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Lex maniac

Investigating changes in American English vocabulary over the last 40 years


(1990’s | athletese? advertese? | “employees,” “staff,” “group”)

Grouping your employees into “teams” and calling them “team members” may not have originated with Whole Foods, but I give the company credit for popularizing it and giving so many other retail establishments incentive to follow suit. Many large stores now throw around talk of “team members” freely. (Walmart uses “associate,” which also has its followers.) I don’t have any hard evidence that Whole Foods was primarily responsible, but when they became a national success story in the 1990’s, there was much breathless talk of their management structure, which depended heavily on teams and was so reported. Whole Foods management and journalists alike spoke as if there was something entirely new going on, but I haven’t seen anyone attribute the notion to Whole Foods or its management, nor have I seen anyone from Whole Foods take credit for the origin or spread of the idea. Someone else may have done it first, but Whole Foods seems to have given the concept momentum.

To most Americans encountering such a usage for the first time, the sports team was probably the quickest and strongest association, but any group engaged in a common pursuit could bear the name. From my youth I remember news accounts of “teams of scientists” working on complicated projects. The word had a fairly specific connotation: a relatively small, close-knit group in which each participant plays an important role in pursuing a common goal. That is the idea Whole Foods is appealing to, although there is some on-line dispute about how well they succeed. The association with a pair of draft animals, which probably still would have occurred to many Americans as late as 1950, has disappeared definitively, I think. How old do you have to be to make head or tail of the brand name “Mule Team Borax”?

It seems obvious that both “team member” and “associate” attempt to make ordinary employees (none dare call them underlings) believe they have some sort of genuine status. The rhetorical emphasis directs attention away from the authority of the employer and toward autonomy of the employee. It’s not hard to see why executives (that is, the management team) might propagate the change in vocabulary.

“On our team” has taken some of the space formerly used by “on our side” — my guess is that the increased use of “team” in this context did not happen before the rise of Whole Foods. The other newly common usage of the word is names in the form “Team X.” My first thought was that we’re indebted to another large corporation for this one, namely Xerox. The earliest example of their “Team Xerox” campaign I’ve found dates to 1984; it was a hit for them in the eighties. And the school slang term followed very soon — engineering students at Vanderbilt (who shall remain nameless) were using it in 1986, to my certain memory. But as my beautiful, brilliant girlfriend reminded me, before there was Team Xerox there was Team USA. That’s correct, but it seems to predate Xerox’s appropriation by only a few years. At first, it seems to have been used mainly to talk about hockey teams assembled for international tournaments like the Canada Cup (this was a little like barnstorming in the early days of baseball, when major league players toured and played exhibition games in the off-season). The miraculous 1980 U.S. hockey team was not generally known as “Team USA” at the time, any more than the 1992 men’s basketball squad was known as Team Dream. I still say Xerox should be credited with an assist for pushing this use of “team” into everyday use — a way of adding a little drama to a walk for cancer research, or a bunch of high school kids working on a class project.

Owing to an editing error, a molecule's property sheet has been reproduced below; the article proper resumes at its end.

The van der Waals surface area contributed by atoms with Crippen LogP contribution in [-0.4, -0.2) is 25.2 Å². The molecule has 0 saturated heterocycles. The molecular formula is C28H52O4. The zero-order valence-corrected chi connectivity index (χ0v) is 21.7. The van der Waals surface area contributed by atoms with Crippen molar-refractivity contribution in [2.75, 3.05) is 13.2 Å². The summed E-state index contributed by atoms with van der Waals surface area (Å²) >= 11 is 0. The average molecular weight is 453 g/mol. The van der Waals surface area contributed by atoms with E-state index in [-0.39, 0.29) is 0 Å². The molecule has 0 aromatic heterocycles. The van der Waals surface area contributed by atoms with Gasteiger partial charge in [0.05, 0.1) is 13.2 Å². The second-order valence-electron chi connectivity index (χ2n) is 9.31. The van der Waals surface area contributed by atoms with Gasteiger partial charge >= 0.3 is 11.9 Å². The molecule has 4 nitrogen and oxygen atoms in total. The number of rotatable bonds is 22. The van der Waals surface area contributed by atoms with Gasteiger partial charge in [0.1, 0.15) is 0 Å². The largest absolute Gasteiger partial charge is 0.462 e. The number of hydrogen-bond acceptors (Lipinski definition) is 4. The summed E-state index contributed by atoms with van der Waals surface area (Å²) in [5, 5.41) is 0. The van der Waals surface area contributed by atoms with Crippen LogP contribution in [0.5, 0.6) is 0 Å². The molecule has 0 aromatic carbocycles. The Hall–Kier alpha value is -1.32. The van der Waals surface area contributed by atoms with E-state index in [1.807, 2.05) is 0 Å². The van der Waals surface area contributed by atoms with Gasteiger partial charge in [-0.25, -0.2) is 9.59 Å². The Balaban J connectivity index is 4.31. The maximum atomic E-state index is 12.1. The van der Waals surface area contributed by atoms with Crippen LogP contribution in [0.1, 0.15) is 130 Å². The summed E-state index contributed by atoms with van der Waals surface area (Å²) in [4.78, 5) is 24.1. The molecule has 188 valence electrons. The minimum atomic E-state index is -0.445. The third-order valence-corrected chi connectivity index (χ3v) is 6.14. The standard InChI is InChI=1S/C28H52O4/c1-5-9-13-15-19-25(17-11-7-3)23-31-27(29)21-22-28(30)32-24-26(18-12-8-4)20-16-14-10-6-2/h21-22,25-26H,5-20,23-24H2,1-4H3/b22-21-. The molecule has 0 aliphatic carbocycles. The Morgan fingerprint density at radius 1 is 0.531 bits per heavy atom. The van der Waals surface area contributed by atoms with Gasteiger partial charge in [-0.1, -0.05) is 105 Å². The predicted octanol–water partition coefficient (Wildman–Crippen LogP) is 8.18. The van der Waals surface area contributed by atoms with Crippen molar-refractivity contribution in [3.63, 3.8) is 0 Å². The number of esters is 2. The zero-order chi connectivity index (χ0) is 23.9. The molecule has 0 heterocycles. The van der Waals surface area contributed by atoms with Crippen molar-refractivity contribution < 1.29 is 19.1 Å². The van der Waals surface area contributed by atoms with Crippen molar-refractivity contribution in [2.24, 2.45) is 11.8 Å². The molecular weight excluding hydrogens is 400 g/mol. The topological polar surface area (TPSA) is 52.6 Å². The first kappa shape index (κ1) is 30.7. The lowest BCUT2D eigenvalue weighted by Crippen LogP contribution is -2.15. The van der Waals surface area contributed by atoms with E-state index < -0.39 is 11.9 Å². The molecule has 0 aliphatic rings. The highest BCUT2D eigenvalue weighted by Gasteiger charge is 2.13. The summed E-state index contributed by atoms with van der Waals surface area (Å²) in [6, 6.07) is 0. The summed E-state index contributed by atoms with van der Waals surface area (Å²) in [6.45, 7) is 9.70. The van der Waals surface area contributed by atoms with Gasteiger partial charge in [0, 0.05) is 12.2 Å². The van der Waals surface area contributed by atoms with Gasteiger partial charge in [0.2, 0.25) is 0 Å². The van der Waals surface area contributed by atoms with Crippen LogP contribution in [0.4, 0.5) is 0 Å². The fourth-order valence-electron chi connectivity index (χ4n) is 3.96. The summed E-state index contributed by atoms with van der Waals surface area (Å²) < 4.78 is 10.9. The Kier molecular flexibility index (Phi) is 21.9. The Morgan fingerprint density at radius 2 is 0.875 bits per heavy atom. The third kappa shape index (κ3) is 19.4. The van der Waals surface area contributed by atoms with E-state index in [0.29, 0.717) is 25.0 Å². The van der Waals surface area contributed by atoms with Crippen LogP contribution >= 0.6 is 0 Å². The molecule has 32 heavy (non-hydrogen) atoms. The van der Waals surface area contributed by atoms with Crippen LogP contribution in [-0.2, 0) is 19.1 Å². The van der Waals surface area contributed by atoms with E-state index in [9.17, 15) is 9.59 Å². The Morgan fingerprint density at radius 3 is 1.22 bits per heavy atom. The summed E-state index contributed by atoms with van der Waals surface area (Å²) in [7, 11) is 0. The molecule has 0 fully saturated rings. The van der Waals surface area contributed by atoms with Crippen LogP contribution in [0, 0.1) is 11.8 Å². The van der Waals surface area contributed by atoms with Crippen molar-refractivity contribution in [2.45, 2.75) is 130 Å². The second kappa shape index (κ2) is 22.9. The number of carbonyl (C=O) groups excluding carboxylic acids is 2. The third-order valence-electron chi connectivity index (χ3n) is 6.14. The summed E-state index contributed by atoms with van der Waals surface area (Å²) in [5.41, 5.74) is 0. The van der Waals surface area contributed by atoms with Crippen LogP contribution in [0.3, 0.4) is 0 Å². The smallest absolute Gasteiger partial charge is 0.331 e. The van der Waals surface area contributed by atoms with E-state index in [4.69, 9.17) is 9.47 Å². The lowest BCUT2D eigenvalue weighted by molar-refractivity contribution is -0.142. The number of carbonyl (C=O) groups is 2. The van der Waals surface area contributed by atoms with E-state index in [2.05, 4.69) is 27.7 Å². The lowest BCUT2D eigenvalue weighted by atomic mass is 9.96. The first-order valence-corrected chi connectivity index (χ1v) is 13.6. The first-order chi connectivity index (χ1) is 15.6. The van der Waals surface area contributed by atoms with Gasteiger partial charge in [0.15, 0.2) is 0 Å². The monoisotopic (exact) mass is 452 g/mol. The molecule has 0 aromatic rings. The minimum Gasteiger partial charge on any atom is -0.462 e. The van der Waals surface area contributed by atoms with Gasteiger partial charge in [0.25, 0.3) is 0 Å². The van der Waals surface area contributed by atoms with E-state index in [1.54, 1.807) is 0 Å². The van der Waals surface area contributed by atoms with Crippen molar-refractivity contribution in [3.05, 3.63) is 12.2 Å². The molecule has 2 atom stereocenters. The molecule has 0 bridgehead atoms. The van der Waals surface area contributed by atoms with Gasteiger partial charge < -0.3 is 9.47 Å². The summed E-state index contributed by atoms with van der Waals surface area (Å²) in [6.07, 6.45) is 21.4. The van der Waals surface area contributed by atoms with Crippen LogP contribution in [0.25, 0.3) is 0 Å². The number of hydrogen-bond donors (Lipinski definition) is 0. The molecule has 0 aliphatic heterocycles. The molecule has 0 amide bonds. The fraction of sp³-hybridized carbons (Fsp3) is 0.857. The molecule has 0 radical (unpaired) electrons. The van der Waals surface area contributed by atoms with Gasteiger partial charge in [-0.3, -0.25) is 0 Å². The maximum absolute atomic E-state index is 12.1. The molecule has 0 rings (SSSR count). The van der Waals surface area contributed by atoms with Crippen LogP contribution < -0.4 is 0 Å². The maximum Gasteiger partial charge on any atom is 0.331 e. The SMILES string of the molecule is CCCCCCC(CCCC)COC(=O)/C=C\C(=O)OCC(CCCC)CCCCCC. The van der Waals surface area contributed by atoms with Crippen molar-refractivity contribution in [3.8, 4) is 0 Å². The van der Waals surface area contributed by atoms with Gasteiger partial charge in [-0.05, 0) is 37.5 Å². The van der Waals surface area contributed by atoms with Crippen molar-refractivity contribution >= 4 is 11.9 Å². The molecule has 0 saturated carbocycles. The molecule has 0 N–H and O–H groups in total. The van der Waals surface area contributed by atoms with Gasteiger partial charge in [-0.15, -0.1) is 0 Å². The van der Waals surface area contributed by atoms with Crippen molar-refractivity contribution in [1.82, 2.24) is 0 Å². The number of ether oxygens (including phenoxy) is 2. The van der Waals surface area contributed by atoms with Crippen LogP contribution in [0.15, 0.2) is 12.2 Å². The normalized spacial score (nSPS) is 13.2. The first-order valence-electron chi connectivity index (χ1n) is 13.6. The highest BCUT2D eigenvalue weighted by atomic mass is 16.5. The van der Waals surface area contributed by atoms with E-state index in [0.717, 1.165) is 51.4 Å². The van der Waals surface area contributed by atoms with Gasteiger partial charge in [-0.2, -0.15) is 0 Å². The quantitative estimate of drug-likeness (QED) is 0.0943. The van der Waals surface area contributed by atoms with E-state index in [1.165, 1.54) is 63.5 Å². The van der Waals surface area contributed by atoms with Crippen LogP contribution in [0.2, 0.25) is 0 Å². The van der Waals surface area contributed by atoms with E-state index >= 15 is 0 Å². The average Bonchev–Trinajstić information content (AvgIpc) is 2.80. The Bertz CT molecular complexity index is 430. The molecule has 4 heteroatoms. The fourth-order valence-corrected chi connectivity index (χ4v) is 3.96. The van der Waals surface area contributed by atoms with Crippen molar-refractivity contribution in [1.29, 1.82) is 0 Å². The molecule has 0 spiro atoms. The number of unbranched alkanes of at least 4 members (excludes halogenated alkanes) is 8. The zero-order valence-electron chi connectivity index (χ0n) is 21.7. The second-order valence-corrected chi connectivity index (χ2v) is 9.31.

I’m not really sure where the “name-after-Team” construction comes from (the capital “t” is necessary — such phrases are always proper names, unlike “team of scientists” or “management team”). I noticed something funny in looking at old Olympic records that made me wonder. Some events, like swimming, have individual and team competitions. When medal lists were compiled, at least in the seventies, the name of the medalist would occur after the category “individual” and “team,” so an entry under archery might read “Team USA.” There was usually a large space between the word “team” and the country, but maybe that’s where sports insiders got the idea. I concede that this insight probably would not have occurred to me without Google Books’ idiosyncratic search capabilities, and the rational part of my mind thinks it unlikely, but who knows?

p.s. For lovers of obscure words, I give you “toxophily,” a synonym of a word used in the last paragraph. First one to send it in to wins a free subscription!

July 11, 2013: I walked by my local Domino’s Pizza, and the sign in the window says they’re looking for “new inspired team members.” That’s asking a lot for ten dollars an hour.


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